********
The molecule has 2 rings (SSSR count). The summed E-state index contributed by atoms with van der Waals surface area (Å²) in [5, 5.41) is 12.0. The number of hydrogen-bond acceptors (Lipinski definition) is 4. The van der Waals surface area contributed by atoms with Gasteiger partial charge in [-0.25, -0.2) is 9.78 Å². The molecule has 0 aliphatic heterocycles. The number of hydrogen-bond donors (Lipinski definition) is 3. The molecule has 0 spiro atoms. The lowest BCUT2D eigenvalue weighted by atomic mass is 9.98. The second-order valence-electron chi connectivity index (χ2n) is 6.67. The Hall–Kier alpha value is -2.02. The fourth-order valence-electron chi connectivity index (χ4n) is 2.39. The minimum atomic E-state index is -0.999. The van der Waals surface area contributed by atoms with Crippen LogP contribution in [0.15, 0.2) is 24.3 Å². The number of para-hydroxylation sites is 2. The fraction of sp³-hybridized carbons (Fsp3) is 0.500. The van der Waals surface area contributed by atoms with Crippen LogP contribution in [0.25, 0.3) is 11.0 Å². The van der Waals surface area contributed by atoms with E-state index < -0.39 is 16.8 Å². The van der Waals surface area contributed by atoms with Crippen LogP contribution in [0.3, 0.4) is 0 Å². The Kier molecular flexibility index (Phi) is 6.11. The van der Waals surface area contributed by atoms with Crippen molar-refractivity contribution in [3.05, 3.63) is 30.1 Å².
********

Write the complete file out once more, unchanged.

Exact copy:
The molecule has 2 rings (SSSR count). The summed E-state index contributed by atoms with van der Waals surface area (Å²) in [5, 5.41) is 12.0. The number of hydrogen-bond acceptors (Lipinski definition) is 4. The van der Waals surface area contributed by atoms with Gasteiger partial charge in [-0.25, -0.2) is 9.78 Å². The molecule has 0 aliphatic heterocycles. The number of hydrogen-bond donors (Lipinski definition) is 3. The molecule has 0 spiro atoms. The lowest BCUT2D eigenvalue weighted by atomic mass is 9.98. The second-order valence-electron chi connectivity index (χ2n) is 6.67. The Hall–Kier alpha value is -2.02. The fourth-order valence-electron chi connectivity index (χ4n) is 2.39. The minimum atomic E-state index is -0.999. The van der Waals surface area contributed by atoms with Crippen LogP contribution in [0.15, 0.2) is 24.3 Å². The number of para-hydroxylation sites is 2. The fraction of sp³-hybridized carbons (Fsp3) is 0.500. The van der Waals surface area contributed by atoms with Crippen LogP contribution in [0.25, 0.3) is 11.0 Å². The van der Waals surface area contributed by atoms with E-state index < -0.39 is 16.8 Å². The van der Waals surface area contributed by atoms with Crippen LogP contribution in [0.3, 0.4) is 0 Å². The Kier molecular flexibility index (Phi) is 6.11. The van der Waals surface area contributed by atoms with Crippen molar-refractivity contribution in [3.05, 3.63) is 30.1 Å².